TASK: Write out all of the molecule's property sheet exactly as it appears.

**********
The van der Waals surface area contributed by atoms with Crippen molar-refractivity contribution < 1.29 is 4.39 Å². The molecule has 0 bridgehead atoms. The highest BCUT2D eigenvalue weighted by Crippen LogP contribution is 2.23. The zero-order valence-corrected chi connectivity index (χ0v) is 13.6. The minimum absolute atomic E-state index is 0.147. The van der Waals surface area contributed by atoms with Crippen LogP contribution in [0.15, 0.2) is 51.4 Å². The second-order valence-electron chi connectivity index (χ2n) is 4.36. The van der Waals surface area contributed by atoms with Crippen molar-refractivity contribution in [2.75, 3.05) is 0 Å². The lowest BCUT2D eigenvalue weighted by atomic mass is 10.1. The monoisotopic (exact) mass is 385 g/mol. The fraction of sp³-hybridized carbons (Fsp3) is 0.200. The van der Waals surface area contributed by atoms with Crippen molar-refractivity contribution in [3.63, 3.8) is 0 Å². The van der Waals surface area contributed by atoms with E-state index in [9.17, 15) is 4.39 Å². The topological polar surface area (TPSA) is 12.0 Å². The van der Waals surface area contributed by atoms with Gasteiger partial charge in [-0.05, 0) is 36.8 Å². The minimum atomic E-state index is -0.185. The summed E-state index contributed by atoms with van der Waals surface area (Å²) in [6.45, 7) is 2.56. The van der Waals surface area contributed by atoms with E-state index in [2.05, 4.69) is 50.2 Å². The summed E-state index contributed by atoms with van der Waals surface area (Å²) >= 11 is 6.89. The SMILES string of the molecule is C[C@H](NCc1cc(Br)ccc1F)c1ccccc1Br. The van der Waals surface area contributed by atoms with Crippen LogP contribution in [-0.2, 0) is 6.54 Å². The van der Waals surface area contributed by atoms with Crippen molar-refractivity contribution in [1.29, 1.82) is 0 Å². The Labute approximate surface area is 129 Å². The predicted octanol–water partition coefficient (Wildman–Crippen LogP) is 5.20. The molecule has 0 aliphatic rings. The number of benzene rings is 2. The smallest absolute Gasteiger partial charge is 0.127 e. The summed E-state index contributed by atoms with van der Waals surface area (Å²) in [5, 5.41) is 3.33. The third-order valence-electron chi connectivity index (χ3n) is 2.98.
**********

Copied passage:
The van der Waals surface area contributed by atoms with Crippen molar-refractivity contribution < 1.29 is 4.39 Å². The molecule has 0 bridgehead atoms. The highest BCUT2D eigenvalue weighted by Crippen LogP contribution is 2.23. The zero-order valence-corrected chi connectivity index (χ0v) is 13.6. The minimum absolute atomic E-state index is 0.147. The van der Waals surface area contributed by atoms with Crippen LogP contribution in [0.15, 0.2) is 51.4 Å². The second-order valence-electron chi connectivity index (χ2n) is 4.36. The van der Waals surface area contributed by atoms with Crippen molar-refractivity contribution in [2.75, 3.05) is 0 Å². The lowest BCUT2D eigenvalue weighted by atomic mass is 10.1. The monoisotopic (exact) mass is 385 g/mol. The fraction of sp³-hybridized carbons (Fsp3) is 0.200. The van der Waals surface area contributed by atoms with Crippen molar-refractivity contribution in [3.63, 3.8) is 0 Å². The van der Waals surface area contributed by atoms with E-state index in [9.17, 15) is 4.39 Å². The topological polar surface area (TPSA) is 12.0 Å². The van der Waals surface area contributed by atoms with Gasteiger partial charge in [-0.05, 0) is 36.8 Å². The minimum atomic E-state index is -0.185. The summed E-state index contributed by atoms with van der Waals surface area (Å²) in [6.45, 7) is 2.56. The van der Waals surface area contributed by atoms with E-state index in [2.05, 4.69) is 50.2 Å². The summed E-state index contributed by atoms with van der Waals surface area (Å²) >= 11 is 6.89. The SMILES string of the molecule is C[C@H](NCc1cc(Br)ccc1F)c1ccccc1Br. The van der Waals surface area contributed by atoms with Crippen LogP contribution in [-0.2, 0) is 6.54 Å². The van der Waals surface area contributed by atoms with Crippen molar-refractivity contribution in [1.29, 1.82) is 0 Å². The Labute approximate surface area is 129 Å². The predicted octanol–water partition coefficient (Wildman–Crippen LogP) is 5.20. The molecule has 0 aliphatic rings. The number of benzene rings is 2. The smallest absolute Gasteiger partial charge is 0.127 e. The summed E-state index contributed by atoms with van der Waals surface area (Å²) in [5, 5.41) is 3.33. The third-order valence-electron chi connectivity index (χ3n) is 2.98.